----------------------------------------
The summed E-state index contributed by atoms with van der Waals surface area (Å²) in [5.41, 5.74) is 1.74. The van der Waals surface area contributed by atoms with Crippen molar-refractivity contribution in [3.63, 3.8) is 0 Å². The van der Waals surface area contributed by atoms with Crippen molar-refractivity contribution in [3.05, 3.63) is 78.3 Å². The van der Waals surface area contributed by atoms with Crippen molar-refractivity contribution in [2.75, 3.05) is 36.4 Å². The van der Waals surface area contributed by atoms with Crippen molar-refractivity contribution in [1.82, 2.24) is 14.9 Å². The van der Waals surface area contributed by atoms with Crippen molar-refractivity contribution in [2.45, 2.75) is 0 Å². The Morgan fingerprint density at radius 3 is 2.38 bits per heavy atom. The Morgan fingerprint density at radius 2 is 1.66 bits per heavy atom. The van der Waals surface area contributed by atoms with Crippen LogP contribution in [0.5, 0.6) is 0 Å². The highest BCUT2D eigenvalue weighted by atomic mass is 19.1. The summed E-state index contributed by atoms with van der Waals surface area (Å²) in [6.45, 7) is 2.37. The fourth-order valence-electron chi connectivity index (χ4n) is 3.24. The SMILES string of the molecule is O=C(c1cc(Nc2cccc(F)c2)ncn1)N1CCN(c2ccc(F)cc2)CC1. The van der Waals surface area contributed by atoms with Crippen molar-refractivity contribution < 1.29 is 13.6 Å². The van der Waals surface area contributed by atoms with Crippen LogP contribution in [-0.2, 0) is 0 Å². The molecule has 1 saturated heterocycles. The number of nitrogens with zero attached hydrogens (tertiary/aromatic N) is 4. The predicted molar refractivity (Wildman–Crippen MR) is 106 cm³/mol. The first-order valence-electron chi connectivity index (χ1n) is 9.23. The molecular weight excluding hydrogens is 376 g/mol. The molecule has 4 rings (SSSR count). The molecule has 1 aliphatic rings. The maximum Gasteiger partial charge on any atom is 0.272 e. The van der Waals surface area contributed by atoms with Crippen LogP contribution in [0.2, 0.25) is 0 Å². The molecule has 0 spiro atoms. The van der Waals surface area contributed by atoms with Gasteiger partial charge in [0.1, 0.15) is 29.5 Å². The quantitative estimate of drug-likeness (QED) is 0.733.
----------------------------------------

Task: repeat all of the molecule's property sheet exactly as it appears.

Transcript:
The summed E-state index contributed by atoms with van der Waals surface area (Å²) in [5.41, 5.74) is 1.74. The van der Waals surface area contributed by atoms with Crippen molar-refractivity contribution in [3.63, 3.8) is 0 Å². The van der Waals surface area contributed by atoms with Crippen molar-refractivity contribution in [3.05, 3.63) is 78.3 Å². The van der Waals surface area contributed by atoms with Crippen molar-refractivity contribution in [2.75, 3.05) is 36.4 Å². The van der Waals surface area contributed by atoms with Crippen molar-refractivity contribution in [1.82, 2.24) is 14.9 Å². The van der Waals surface area contributed by atoms with Crippen molar-refractivity contribution in [2.45, 2.75) is 0 Å². The Morgan fingerprint density at radius 3 is 2.38 bits per heavy atom. The Morgan fingerprint density at radius 2 is 1.66 bits per heavy atom. The van der Waals surface area contributed by atoms with Crippen LogP contribution in [0.5, 0.6) is 0 Å². The highest BCUT2D eigenvalue weighted by atomic mass is 19.1. The summed E-state index contributed by atoms with van der Waals surface area (Å²) in [6.45, 7) is 2.37. The fourth-order valence-electron chi connectivity index (χ4n) is 3.24. The SMILES string of the molecule is O=C(c1cc(Nc2cccc(F)c2)ncn1)N1CCN(c2ccc(F)cc2)CC1. The van der Waals surface area contributed by atoms with Crippen molar-refractivity contribution < 1.29 is 13.6 Å². The van der Waals surface area contributed by atoms with Crippen LogP contribution in [-0.2, 0) is 0 Å². The molecule has 1 saturated heterocycles. The number of nitrogens with zero attached hydrogens (tertiary/aromatic N) is 4. The predicted molar refractivity (Wildman–Crippen MR) is 106 cm³/mol. The first-order valence-electron chi connectivity index (χ1n) is 9.23. The molecular weight excluding hydrogens is 376 g/mol. The molecule has 4 rings (SSSR count). The molecule has 1 aliphatic rings. The maximum Gasteiger partial charge on any atom is 0.272 e. The van der Waals surface area contributed by atoms with Crippen LogP contribution in [0.2, 0.25) is 0 Å². The molecule has 0 spiro atoms. The van der Waals surface area contributed by atoms with Gasteiger partial charge in [0.1, 0.15) is 29.5 Å². The quantitative estimate of drug-likeness (QED) is 0.733.